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Five Essential Editing Methods

On 14, Oct 2013 | No Comments | In Books, Filmmaking, Resources | By BSG

Vsevolod Pudovkin – Essential Editing Methods

Filmmaking is a collaborative process, but the role of editor is regarded by many filmmakers as among the most indespensible when it comes to getting the intention and atmosphere of the film to the screen. Not only do they put the film together to achieve the story’s flow through tensions created and released by their editing choices, they must match everything they do, or recommend, to the intent of the script, story and director’s vision.

Today, more than even in the recent past with the continued advent of post-production software, the film’s final style and atmosphere is largely created in post production. Yes, the director and DP are critical. Yes, the film would be nothing without its actors, composers, screenwriters, production crew, production designer or director…or producer…or funders…or distribution…you get the point.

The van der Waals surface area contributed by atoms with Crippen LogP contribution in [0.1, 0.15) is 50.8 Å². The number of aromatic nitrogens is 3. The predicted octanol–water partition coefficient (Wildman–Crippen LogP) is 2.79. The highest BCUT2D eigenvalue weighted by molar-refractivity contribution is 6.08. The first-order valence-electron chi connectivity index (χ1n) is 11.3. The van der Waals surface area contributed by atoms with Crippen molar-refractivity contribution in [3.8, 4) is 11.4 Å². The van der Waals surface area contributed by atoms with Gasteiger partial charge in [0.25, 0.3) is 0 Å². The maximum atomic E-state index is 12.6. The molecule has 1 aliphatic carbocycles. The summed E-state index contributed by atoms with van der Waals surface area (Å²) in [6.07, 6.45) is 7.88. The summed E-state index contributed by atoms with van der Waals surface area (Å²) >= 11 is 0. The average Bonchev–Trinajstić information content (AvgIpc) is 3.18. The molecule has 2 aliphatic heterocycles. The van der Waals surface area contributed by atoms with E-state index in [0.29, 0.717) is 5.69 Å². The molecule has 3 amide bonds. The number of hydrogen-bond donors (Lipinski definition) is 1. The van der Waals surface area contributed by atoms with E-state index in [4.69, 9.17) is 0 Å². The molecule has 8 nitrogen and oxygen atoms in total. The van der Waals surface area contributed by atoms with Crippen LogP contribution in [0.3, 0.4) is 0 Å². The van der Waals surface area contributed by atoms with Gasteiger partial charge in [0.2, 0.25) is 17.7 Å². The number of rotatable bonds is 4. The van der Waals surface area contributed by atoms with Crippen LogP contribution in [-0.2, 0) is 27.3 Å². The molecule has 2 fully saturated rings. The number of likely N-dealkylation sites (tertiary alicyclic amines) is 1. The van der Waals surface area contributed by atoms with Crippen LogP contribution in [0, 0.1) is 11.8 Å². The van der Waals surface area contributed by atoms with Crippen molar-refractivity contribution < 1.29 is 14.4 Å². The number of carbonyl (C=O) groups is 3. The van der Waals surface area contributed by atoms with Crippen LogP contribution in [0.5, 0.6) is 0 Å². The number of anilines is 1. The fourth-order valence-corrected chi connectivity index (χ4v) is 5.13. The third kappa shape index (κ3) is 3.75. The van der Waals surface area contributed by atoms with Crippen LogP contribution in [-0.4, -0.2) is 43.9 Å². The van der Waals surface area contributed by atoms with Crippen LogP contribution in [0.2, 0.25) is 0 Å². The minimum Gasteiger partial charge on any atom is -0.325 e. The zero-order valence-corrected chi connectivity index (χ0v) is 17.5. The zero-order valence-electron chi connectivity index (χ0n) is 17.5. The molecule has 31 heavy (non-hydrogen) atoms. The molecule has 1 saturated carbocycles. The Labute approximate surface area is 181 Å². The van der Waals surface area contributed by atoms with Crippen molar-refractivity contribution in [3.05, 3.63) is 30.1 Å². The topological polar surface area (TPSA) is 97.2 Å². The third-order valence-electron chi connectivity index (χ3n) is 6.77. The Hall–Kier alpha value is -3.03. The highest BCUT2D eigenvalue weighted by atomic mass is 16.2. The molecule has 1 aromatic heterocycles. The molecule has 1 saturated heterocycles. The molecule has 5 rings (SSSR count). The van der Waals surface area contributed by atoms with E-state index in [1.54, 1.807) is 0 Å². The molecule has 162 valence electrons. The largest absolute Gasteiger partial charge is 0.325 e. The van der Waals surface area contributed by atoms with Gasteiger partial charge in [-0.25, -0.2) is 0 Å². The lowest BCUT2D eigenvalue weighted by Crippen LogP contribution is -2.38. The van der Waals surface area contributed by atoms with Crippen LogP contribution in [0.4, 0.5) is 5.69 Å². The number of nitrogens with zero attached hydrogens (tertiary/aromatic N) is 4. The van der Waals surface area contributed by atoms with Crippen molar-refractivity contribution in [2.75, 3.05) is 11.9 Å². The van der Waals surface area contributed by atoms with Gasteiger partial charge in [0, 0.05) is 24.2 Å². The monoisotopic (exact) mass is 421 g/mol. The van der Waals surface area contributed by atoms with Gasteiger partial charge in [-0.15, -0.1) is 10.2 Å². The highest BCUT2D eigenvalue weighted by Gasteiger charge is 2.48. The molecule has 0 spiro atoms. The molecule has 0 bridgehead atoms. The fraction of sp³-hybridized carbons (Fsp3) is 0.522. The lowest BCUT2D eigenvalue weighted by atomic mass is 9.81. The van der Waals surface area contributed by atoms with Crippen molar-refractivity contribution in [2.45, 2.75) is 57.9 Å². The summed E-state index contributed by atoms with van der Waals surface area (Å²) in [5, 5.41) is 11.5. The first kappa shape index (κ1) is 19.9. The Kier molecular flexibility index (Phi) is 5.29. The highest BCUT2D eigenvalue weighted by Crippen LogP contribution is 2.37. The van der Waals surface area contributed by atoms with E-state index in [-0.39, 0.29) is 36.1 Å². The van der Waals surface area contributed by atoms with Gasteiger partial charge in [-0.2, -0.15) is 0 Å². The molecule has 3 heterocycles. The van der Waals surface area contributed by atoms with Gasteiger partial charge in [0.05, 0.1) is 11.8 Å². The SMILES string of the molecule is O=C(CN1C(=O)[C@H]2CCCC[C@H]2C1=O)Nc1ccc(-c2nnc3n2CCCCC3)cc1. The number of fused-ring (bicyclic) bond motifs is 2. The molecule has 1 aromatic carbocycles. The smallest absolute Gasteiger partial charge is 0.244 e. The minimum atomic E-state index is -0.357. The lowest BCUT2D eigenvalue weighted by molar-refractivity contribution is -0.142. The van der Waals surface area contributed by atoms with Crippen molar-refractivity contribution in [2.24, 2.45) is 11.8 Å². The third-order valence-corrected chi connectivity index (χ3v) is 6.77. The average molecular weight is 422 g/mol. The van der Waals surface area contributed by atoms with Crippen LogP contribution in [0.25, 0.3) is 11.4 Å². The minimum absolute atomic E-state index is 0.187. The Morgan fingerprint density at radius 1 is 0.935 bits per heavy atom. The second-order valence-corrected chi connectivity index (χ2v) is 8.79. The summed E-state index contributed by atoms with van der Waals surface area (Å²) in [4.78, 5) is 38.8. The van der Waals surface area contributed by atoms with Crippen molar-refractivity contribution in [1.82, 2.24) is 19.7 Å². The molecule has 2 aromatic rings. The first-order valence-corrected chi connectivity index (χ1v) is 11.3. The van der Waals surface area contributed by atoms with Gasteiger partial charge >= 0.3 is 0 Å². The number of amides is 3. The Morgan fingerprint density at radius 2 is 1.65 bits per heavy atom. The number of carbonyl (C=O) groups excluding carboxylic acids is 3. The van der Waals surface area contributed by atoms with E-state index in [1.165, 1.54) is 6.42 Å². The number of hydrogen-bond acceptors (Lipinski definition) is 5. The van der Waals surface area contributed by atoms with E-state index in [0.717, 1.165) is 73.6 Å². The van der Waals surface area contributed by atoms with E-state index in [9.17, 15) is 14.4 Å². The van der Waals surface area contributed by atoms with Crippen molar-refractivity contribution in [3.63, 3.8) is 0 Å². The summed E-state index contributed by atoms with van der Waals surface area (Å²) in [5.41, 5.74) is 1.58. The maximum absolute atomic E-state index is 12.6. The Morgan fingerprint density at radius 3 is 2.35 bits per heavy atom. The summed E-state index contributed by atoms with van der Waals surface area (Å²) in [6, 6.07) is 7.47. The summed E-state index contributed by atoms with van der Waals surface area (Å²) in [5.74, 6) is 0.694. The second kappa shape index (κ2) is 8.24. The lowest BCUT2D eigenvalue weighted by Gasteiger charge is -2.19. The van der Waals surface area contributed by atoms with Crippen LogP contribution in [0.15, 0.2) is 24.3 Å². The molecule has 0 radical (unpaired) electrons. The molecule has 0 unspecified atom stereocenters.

Numerous directors place their trust in and rely on certain editors throughout their career…Joel Cox is a principal editor for Clint Eastwood on over 30 films…Thelma Schoonmaker has worked with Martin Scorsese for more than 35 years and so has Michael Kahn with Steven Spielberg. The close integration of this creative and technical collaboration can, and often does, result in unforgettable and signature film achievements.

Pudovkin theorised that actors on screen do not really act; it’s their context that moves us – something established, through montage, by their relationship to exterior objects.” –Jonathan Jones, The Guardian

And many of the elemental qualities of film editing started with V.I. Pudovkin. Who…? Vsevolod Pudovkin was involved in filmmaking as a director, screenwriter and actor in the 1920’s after learning from Lev Kuleshov. Kuleshov obtained a smuggled print of D.W. Griffith’s 1916 “Intolerance” and had his students learn by re-editing the film.

Pudovkin went on to direct “Mother” in 1926 in which he developed montage theories that ultimately made him famous. Over the next thirty years, he acted in, wrote or directed another 27 films. Then in 1958 after his death, Grove Press published “Film Technique and Film Acting – The Cinema Writings of V.I. Pudovkin”, an essential read for anyone interested in filmmaking.

Editing is not merely a method of the junction of separate scenes or pieces, but is a method that controls the ‘psychological guidance’ of the spectator.” –V.I. Pudovkin

You can download the book in various formats including Kindle, PDF and more at the Internet Archives.

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